Your Response: Turn the collar up a level and repeat. Chances are the next level will be corrective in nature–meaning he’ll want to avoid the stimulation after that and you’ll likely be returning to this level after one or two exposures at the higher level.
C) Dog’s Reaction: He was stimmed and as a result he was mildly startled and quieted faster than usual. His eyes might have widened briefly, an ear flicked, or he may have impulsively snapped his head down (as if a bug bit him on his neck where the collar box sits). This is a success!
Your Response: Immediately distract him from the stim. and PRAISE and reward this response with a treat and movement (walk around a little bit) or toy. This is done so he doesn’t start up the barking again or bark out of confusion or frustration. It is done to reinforce that by stopping his barking, he has been successful. This is the correct level for your initial training unless he has a different reaction on this level at some point.
D) Dog’s Reaction: He was stimmed and as a result had a huge reaction to the stim., jumped, pitched a fit, squealed, etc. Ideally, this doesn’t happen on the lowest setting (if it does, this collar won’t work for you, you should try to exchange or return it).
Your Response: Remain calm until he quiets. If it helps to do so, physically interrupt him such as with a light leash tug and/or walking. Do not coddle him or in any other ways react to his distress, only reward his quieting and work to “snap him out of it” if he needs that type of help. Praise/reward him once he’s quieted down and act as if nothing out of the ordinary happened. carefully remove the collar and turn the collar DOWN to level 1 and start the “climb” again. He will most likely respond appropriately to the stim. at a much lower level after this type of experience.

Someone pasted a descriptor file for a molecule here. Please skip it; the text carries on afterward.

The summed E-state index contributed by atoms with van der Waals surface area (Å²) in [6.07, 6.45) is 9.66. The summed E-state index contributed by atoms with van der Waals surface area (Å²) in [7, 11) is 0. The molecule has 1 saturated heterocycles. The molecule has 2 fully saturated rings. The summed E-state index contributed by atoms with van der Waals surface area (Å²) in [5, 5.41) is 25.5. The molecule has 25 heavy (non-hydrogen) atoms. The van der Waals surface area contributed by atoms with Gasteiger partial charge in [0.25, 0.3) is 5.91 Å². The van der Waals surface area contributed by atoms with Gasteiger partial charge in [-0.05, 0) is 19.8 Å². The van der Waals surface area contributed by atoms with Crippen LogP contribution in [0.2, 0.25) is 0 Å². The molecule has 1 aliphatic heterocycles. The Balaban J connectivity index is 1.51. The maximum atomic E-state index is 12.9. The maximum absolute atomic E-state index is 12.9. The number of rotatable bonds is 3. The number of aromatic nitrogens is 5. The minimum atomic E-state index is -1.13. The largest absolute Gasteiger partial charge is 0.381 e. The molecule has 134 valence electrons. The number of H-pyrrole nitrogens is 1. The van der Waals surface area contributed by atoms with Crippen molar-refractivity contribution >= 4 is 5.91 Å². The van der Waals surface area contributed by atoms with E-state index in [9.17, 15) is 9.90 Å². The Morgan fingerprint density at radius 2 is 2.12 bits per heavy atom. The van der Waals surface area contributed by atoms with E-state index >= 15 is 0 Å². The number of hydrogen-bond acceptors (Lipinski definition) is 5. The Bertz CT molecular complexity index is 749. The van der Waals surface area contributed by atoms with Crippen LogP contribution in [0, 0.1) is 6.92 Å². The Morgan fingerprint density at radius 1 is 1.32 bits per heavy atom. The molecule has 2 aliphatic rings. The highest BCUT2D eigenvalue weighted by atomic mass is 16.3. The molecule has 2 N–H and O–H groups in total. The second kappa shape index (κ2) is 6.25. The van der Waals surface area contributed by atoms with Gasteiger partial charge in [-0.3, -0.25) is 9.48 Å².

It is important to immediately get another successful exposure after a situation like this. Don’t leave the training exercise on a “bad note” as it’s likely your dog will have negative associations with the collar. Always leave off on a positive success.
Common Reactions to Initial Training–Awakening to the Stim. Brings your Dog from Level 5 to Level 1
It is common to turn a collar up a few levels in the initial training session without seeing any obvious response, then observe a very big reaction on a subsequent level. Your dog appears to have gone from 0 to 10 in one stride. This is because this is a totally new sensation for most dogs; they have no context for which to register the feeling of the stim. at their neck, and often, they’ll just ignore it or brush it off at lower levels. However, once it’s on their radar they start “feeling for it” and what previously seemed to not register gets the dog’s attention easily.
As a result, if you’ve gone up several levels on your initial introduction and suddenly your dog has an “awakening” when he didn’t register a response at the previous level, dial it all the way back to 1 for your next exposure. Now that he’s “feeling for it” he’s more likely to have the correct response on a much lower level.